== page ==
If I am to live in the flesh, that means fruitful labor for me. Yet which I shall choose I cannot tell. I am hard pressed between the two. My desire is to depart and be with Christ, for that is far better. But to remain in the flesh is more necessary on your account. Convinced of this, I know that I will remain and continue with you all, for your progress and joy in the faith, so that in me you may have ample cause to glory in Christ Jesus, because of my coming to you again. (Philippians 1:22-26 ESV)
The Apostle Paul is in pain. He’s been beaten, shipwrecked, left for dead, and mistreated by people like the jailer in Philippi more than once. For Paul, death means that he’ll get to see Jesus face to face in a good way, and to keep on living means that someone else will punch him, hurt him, and make him suffer. He has a preference. He’d rather be with Jesus.
But you don’t become an Apostle by putting your needs, your wants, your desires at the head of the line. Paul has to ask himself a serious question: What is better for the church? What is better for those people who have heard the gospel and believed because of his testimony? What is better for them?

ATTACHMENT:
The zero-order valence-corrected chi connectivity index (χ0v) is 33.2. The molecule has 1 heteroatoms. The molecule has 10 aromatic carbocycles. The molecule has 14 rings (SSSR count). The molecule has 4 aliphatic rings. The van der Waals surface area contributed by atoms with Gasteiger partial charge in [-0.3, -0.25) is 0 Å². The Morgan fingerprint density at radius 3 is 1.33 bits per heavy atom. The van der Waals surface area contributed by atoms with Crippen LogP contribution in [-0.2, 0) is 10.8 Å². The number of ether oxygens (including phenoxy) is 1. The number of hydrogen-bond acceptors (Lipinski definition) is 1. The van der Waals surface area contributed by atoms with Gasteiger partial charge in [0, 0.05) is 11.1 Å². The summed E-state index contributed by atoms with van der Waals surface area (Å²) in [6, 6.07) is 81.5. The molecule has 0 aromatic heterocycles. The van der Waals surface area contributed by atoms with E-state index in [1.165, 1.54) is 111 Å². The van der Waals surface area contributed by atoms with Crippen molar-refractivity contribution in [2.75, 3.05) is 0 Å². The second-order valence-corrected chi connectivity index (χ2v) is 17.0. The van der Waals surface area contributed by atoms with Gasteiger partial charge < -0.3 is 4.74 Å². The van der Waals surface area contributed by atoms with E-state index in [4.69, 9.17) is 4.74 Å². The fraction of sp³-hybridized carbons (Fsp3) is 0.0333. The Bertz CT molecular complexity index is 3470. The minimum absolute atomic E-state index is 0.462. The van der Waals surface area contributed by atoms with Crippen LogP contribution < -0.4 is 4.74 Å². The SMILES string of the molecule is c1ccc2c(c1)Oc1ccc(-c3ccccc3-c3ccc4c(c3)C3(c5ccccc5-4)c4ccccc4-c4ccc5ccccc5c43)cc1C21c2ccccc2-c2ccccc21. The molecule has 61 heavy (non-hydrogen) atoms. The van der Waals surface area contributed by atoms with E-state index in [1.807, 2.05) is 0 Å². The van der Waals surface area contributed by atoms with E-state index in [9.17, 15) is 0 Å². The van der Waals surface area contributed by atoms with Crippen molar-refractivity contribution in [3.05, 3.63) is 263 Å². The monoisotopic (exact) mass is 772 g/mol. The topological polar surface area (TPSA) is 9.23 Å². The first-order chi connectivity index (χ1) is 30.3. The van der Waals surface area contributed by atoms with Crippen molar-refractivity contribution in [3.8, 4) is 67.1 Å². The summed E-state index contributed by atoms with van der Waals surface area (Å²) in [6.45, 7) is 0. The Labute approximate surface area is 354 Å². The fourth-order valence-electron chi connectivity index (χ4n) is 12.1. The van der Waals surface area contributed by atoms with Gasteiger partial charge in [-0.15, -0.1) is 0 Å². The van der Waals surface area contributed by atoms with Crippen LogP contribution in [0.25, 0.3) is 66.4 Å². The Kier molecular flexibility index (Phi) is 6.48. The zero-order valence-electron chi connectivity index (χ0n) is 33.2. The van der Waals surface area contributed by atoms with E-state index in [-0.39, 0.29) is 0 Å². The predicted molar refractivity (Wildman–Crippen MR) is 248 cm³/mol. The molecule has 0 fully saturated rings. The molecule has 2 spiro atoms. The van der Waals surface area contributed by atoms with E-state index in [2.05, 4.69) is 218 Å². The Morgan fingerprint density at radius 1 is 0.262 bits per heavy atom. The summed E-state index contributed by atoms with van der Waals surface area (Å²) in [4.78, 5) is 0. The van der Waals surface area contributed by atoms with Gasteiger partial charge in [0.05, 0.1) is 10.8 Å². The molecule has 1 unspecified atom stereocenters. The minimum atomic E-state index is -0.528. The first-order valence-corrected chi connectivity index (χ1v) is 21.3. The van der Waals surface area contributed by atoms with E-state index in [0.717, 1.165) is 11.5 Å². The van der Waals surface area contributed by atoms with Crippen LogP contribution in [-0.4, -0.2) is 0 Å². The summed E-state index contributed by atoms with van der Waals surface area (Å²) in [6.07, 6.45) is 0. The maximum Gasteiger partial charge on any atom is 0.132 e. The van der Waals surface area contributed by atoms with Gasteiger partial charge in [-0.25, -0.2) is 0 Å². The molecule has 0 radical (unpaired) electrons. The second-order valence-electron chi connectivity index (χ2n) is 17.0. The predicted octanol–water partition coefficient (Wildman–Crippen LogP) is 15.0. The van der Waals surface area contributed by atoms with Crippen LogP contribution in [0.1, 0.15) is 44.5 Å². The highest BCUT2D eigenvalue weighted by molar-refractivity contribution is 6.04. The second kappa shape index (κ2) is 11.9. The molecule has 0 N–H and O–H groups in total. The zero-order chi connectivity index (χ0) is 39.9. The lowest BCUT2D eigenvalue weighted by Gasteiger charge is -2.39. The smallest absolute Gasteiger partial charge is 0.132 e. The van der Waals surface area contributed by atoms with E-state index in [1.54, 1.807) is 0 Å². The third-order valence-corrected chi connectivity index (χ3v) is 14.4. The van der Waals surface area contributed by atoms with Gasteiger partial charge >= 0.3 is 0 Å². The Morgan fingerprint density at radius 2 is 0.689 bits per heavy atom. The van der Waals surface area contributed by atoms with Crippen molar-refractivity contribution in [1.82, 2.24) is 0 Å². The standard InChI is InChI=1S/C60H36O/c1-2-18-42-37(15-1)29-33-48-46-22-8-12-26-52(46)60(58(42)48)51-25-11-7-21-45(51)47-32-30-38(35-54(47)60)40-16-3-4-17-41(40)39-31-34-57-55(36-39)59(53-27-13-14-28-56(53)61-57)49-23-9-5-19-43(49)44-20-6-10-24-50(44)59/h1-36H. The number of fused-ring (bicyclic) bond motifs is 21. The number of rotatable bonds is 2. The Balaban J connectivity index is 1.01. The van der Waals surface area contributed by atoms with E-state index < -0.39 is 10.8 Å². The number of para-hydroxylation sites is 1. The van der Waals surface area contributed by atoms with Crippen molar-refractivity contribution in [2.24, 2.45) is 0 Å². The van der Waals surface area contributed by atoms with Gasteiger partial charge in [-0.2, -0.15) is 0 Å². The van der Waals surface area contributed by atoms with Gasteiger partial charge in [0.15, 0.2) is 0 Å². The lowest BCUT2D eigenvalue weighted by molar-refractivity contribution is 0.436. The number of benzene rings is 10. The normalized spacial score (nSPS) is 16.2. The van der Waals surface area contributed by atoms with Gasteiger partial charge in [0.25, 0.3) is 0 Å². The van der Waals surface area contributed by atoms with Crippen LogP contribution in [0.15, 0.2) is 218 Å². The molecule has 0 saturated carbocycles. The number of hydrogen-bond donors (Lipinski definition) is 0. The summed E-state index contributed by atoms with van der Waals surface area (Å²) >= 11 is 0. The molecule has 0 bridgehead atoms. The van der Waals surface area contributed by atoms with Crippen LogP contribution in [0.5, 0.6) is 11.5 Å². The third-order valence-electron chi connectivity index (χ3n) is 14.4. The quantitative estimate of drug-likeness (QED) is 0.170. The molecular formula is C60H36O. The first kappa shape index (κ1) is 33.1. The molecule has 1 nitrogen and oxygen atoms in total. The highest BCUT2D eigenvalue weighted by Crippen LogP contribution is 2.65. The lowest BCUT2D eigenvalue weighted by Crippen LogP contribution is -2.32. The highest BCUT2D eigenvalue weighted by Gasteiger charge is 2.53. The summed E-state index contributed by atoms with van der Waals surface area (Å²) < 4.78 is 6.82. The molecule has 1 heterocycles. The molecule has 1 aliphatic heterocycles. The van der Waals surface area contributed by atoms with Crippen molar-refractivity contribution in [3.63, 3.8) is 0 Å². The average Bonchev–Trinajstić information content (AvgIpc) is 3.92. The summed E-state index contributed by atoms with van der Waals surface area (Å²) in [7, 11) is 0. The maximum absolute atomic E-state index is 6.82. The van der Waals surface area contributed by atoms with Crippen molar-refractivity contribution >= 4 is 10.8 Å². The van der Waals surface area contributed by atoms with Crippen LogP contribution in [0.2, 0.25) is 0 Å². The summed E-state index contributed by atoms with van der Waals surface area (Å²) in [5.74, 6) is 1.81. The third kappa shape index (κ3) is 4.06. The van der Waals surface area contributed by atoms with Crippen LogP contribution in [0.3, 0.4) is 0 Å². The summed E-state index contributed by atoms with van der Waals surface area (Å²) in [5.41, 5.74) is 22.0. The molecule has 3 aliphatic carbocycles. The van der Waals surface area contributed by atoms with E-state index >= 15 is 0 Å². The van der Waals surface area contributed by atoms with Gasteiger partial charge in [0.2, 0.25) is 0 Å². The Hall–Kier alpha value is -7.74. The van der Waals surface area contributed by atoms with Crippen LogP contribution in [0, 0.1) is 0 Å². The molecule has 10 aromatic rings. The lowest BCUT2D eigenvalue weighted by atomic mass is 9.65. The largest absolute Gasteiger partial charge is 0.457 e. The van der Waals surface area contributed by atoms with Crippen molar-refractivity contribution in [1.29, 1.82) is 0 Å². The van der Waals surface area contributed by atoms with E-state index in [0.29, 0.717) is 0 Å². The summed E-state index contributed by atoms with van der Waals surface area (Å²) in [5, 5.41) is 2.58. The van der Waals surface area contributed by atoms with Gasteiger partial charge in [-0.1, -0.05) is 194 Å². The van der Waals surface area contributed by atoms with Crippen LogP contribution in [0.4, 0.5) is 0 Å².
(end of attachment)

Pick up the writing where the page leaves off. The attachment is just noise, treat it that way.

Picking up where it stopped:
This is what maturity looks like: It’s when you put the needs of others ahead of your own. I experienced it when I got married. I experienced it when I had children and I’ve experienced it as a leader in the local church. This is how the gospel transforms your life. You no longer live as if you are the most important thing in the universe. You live around the reality that Jesus is the most important thing in the universe and you do your best to bring other people into a right relationship with Him.
I’m a pastor and so I often hear people say things like “I’m not getting fed at my church” or in youth ministry someone younger will say that they feel like they belong with the more “mature” group. This kind of thinking isn’t mature. It’s actually babyish. Sorry to be blunt but adults don’t cry to get fed, babies do. Real maturity is looking out for the needs of those around you not abandoning people because you found a group that meets your intellectual needs. When you shift towards putting what you think your needs are at the center of everything, you’ve lost sight of what’s really important.
One of the dangers of immaturity is that we can think we know what’s best, when we really don’t. One time my son had a pair of scissors he had gotten off the table and he went crazy opening and closing them. I immediately told him to give me the scissors. He insisted that he knew what he was doing and before I could stop him he ended up cutting himself under the eye. His immaturity gave him confidence to do something that ultimately was not good for him.
Sometimes what WE need most is to put the needs of others ahead of our own and in doing so we fulfill God’s plan for US and we are used by God to minister to others.
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